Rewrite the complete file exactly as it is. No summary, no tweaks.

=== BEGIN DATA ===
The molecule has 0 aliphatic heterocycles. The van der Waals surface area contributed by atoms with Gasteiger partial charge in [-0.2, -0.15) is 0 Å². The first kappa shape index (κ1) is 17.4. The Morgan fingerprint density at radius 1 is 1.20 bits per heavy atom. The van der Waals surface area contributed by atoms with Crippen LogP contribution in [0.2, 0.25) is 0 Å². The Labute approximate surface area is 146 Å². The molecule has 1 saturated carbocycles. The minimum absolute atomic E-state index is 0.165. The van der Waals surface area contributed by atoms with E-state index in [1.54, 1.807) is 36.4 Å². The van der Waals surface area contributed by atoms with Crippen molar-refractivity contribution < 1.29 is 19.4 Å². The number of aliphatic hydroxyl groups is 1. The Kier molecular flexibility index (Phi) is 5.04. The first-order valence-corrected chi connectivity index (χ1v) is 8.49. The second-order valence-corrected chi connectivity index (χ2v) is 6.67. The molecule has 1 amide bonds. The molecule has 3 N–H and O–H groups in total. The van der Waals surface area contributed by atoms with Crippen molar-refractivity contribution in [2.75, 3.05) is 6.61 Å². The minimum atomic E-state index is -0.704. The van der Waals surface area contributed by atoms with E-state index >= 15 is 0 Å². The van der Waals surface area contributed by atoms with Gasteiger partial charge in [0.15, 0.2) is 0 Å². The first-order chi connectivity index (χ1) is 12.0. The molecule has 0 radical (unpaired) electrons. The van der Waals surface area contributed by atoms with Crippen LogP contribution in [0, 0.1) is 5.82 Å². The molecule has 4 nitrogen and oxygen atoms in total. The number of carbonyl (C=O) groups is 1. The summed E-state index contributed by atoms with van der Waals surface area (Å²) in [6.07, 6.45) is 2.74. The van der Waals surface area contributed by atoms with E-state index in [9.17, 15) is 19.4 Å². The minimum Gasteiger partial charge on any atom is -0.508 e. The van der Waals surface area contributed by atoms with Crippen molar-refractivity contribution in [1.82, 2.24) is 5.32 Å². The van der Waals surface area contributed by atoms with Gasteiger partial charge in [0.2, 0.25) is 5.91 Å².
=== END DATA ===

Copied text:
The molecule has 0 aliphatic heterocycles. The van der Waals surface area contributed by atoms with Gasteiger partial charge in [-0.2, -0.15) is 0 Å². The first kappa shape index (κ1) is 17.4. The Morgan fingerprint density at radius 1 is 1.20 bits per heavy atom. The van der Waals surface area contributed by atoms with Crippen LogP contribution in [0.2, 0.25) is 0 Å². The Labute approximate surface area is 146 Å². The molecule has 1 saturated carbocycles. The minimum absolute atomic E-state index is 0.165. The van der Waals surface area contributed by atoms with E-state index in [1.54, 1.807) is 36.4 Å². The van der Waals surface area contributed by atoms with Crippen molar-refractivity contribution < 1.29 is 19.4 Å². The number of aliphatic hydroxyl groups is 1. The Kier molecular flexibility index (Phi) is 5.04. The first-order valence-corrected chi connectivity index (χ1v) is 8.49. The second-order valence-corrected chi connectivity index (χ2v) is 6.67. The molecule has 1 amide bonds. The molecule has 3 N–H and O–H groups in total. The van der Waals surface area contributed by atoms with Crippen molar-refractivity contribution in [2.75, 3.05) is 6.61 Å². The minimum atomic E-state index is -0.704. The van der Waals surface area contributed by atoms with E-state index >= 15 is 0 Å². The van der Waals surface area contributed by atoms with Gasteiger partial charge in [0.15, 0.2) is 0 Å². The first-order chi connectivity index (χ1) is 12.0. The molecule has 0 radical (unpaired) electrons. The van der Waals surface area contributed by atoms with Crippen LogP contribution in [0, 0.1) is 5.82 Å². The molecule has 4 nitrogen and oxygen atoms in total. The number of carbonyl (C=O) groups is 1. The summed E-state index contributed by atoms with van der Waals surface area (Å²) in [6.07, 6.45) is 2.74. The van der Waals surface area contributed by atoms with E-state index in [9.17, 15) is 19.4 Å². The minimum Gasteiger partial charge on any atom is -0.508 e. The van der Waals surface area contributed by atoms with Crippen molar-refractivity contribution in [1.82, 2.24) is 5.32 Å². The van der Waals surface area contributed by atoms with Gasteiger partial charge in [0.2, 0.25) is 5.91 Å².